2. Non-toxigenic and non-invasive: Unlike other diarrheagenic E. coli strains, EPEC is non-toxigenic and non-invasive. It does not produce toxins that cause diarrhea, and it does not invade deeper layers of the intestinal tissue.
  3. Bacterial attachment and effacement: The infection begins with the attachment of EPEC to the epithelial cells of the small intestine. This initial attachment leads to the effacement (destruction) of the microvilli on the surface of the epithelial cells.
  4. Bundle-forming pili (BFP): Typical EPEC strains utilize bundle-forming pili, which are encoded by plasmids, for the initial aggregation and formation of microcolonies on the epithelial cell surface. However, these plasmids are not present in atypical EPEC strains.
  5. LEE pathogenicity island: The subsequent stages of attachment and destruction are regulated by genes encoded on the LEE (locus of enterocyte effacement) pathogenicity island. This island contains more than 40 genes that are responsible for the attachment of EPEC to host cells and the destruction of the host cell surface.
  6. Type III secretion system: EPEC employs a type III secretion system to actively secrete bacterial proteins into the host epithelial cells. These proteins play a role in manipulating the host cell machinery and establishing a favorable environment for the bacterium.
  7. Translocated intimin receptor (Tir): One of the secreted proteins, Tir, is inserted into the epithelial cell membrane and serves as a receptor for an outer membrane bacterial adhesin called intimin. The binding of intimin to Tir triggers a series of events, including the polymerization of actin, accumulation of cytoskeletal elements beneath the attached bacteria, loss of cell surface integrity, and eventual cell death.
  8. Formation of A/E lesions: The culmination of the pathogenic process is the formation of A/E lesions on the intestinal epithelium. These lesions disrupt the brush border epithelium, leading to increased secretion and watery diarrhea.

Clinical Presentation and Complications of Enteropathogenic Escherichia coli (EPEC)

Enteropathogenic Escherichia coli (EPEC) infections primarily affect children younger than 2 years old. The clinical presentation of EPEC infection is characterized by the following:

  • Watery diarrhea: EPEC infection leads to the onset of watery diarrhea, which is the hallmark symptom. The diarrhea is typically non-bloody in nature.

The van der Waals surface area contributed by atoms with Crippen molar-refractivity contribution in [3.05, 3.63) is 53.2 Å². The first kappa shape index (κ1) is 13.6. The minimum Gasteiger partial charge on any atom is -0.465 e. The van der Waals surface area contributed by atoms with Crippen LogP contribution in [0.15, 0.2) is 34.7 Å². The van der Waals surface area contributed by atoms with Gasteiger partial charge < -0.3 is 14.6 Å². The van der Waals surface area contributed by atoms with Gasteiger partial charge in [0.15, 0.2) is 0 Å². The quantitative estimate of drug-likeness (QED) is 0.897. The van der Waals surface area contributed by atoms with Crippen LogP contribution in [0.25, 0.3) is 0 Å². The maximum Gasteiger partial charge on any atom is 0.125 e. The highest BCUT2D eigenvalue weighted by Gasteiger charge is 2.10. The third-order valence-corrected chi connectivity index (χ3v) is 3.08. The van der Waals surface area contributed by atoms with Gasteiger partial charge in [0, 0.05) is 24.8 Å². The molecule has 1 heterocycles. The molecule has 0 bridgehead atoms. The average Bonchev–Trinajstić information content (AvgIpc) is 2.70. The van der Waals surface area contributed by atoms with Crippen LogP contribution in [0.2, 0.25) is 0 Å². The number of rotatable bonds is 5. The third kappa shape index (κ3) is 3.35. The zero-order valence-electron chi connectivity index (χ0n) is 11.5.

• Vomiting: Vomiting is commonly associated with EPEC infection and is often seen alongside watery diarrhea.
  • Fever: Patients with EPEC infection may experience fever as a systemic response to the infection.

The severity and duration of the symptoms can vary among individuals, but in some cases, the watery diarrhea can be severe and protracted, leading to dehydration and requiring hospitalization. The onset of symptoms can occur rapidly, sometimes within a few hours after ingesting EPEC-contaminated food or water.

While most EPEC infections resolve within a few days, some cases may experience persistent diarrhea that requires medical attention and hospitalization. Persistent diarrhea is characterized by the prolonged duration of watery stools and can lead to dehydration and nutritional deficiencies if not properly managed.

It is important to note that complications can arise from EPEC infections, especially in vulnerable populations such as infants and young children. Dehydration, electrolyte imbalances, and malnutrition are potential complications that can occur due to prolonged and severe diarrhea. Prompt medical intervention, including rehydration therapy and supportive care, is crucial in managing EPEC infections and preventing complications.

Overall, recognizing the clinical presentation of EPEC, especially in young children, is vital for early detection, appropriate treatment, and prevention of further complications associated with the infection.

EPEC virulence factors and genetics

Enteropathogenic Escherichia coli (EPEC) possesses various virulence factors and exhibits distinct genetic characteristics. Here are the key points regarding EPEC virulence factors and genetics:

  1. Localized adherence (LA): Typical EPEC strains display a characteristic pattern of adherence known as localized adherence (LA). This pattern is mediated by bundle-forming pili (BFP) associated with the EPEC adherence factor (EAF) plasmid. LA results in the formation of compact microcolonies on cell surfaces.